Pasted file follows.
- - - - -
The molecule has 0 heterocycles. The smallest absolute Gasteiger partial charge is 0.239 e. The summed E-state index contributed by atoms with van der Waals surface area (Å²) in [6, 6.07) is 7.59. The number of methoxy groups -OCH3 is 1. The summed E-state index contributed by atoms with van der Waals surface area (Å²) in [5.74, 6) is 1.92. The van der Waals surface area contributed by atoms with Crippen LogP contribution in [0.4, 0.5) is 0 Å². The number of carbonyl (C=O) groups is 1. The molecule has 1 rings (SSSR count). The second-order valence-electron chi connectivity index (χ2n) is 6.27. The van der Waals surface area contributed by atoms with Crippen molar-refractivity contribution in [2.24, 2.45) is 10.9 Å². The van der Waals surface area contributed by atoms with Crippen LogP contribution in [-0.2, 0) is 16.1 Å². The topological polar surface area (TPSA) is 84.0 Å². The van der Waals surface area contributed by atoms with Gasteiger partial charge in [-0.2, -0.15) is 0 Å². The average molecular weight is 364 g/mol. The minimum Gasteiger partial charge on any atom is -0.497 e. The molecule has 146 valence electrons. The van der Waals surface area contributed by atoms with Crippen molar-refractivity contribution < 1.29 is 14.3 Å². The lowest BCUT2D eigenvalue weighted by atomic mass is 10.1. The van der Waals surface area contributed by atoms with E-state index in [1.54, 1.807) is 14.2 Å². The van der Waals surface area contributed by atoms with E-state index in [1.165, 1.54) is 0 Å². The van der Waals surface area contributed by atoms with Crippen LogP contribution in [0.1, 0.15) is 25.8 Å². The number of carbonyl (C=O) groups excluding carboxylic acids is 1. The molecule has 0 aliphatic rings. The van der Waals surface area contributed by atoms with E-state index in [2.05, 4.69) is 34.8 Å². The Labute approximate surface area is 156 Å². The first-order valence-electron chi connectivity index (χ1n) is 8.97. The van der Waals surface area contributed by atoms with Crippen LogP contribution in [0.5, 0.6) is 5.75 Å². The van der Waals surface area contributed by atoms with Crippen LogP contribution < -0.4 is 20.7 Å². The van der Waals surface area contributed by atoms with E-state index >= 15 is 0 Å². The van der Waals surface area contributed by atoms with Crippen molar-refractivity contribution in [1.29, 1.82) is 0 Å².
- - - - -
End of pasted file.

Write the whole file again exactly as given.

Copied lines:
The molecule has 0 heterocycles. The smallest absolute Gasteiger partial charge is 0.239 e. The summed E-state index contributed by atoms with van der Waals surface area (Å²) in [6, 6.07) is 7.59. The number of methoxy groups -OCH3 is 1. The summed E-state index contributed by atoms with van der Waals surface area (Å²) in [5.74, 6) is 1.92. The van der Waals surface area contributed by atoms with Crippen LogP contribution in [0.4, 0.5) is 0 Å². The number of carbonyl (C=O) groups is 1. The molecule has 1 rings (SSSR count). The second-order valence-electron chi connectivity index (χ2n) is 6.27. The van der Waals surface area contributed by atoms with Crippen molar-refractivity contribution in [2.24, 2.45) is 10.9 Å². The van der Waals surface area contributed by atoms with Crippen LogP contribution in [-0.2, 0) is 16.1 Å². The topological polar surface area (TPSA) is 84.0 Å². The van der Waals surface area contributed by atoms with Gasteiger partial charge in [-0.2, -0.15) is 0 Å². The average molecular weight is 364 g/mol. The minimum Gasteiger partial charge on any atom is -0.497 e. The molecule has 146 valence electrons. The van der Waals surface area contributed by atoms with Crippen molar-refractivity contribution < 1.29 is 14.3 Å². The lowest BCUT2D eigenvalue weighted by atomic mass is 10.1. The van der Waals surface area contributed by atoms with E-state index in [1.54, 1.807) is 14.2 Å². The van der Waals surface area contributed by atoms with E-state index in [1.165, 1.54) is 0 Å². The van der Waals surface area contributed by atoms with Crippen LogP contribution in [0.1, 0.15) is 25.8 Å². The number of carbonyl (C=O) groups excluding carboxylic acids is 1. The molecule has 0 aliphatic rings. The van der Waals surface area contributed by atoms with E-state index in [2.05, 4.69) is 34.8 Å². The Labute approximate surface area is 156 Å². The first-order valence-electron chi connectivity index (χ1n) is 8.97. The van der Waals surface area contributed by atoms with Crippen LogP contribution in [0.5, 0.6) is 5.75 Å². The van der Waals surface area contributed by atoms with Crippen LogP contribution < -0.4 is 20.7 Å². The van der Waals surface area contributed by atoms with E-state index >= 15 is 0 Å². The van der Waals surface area contributed by atoms with Crippen molar-refractivity contribution in [1.29, 1.82) is 0 Å².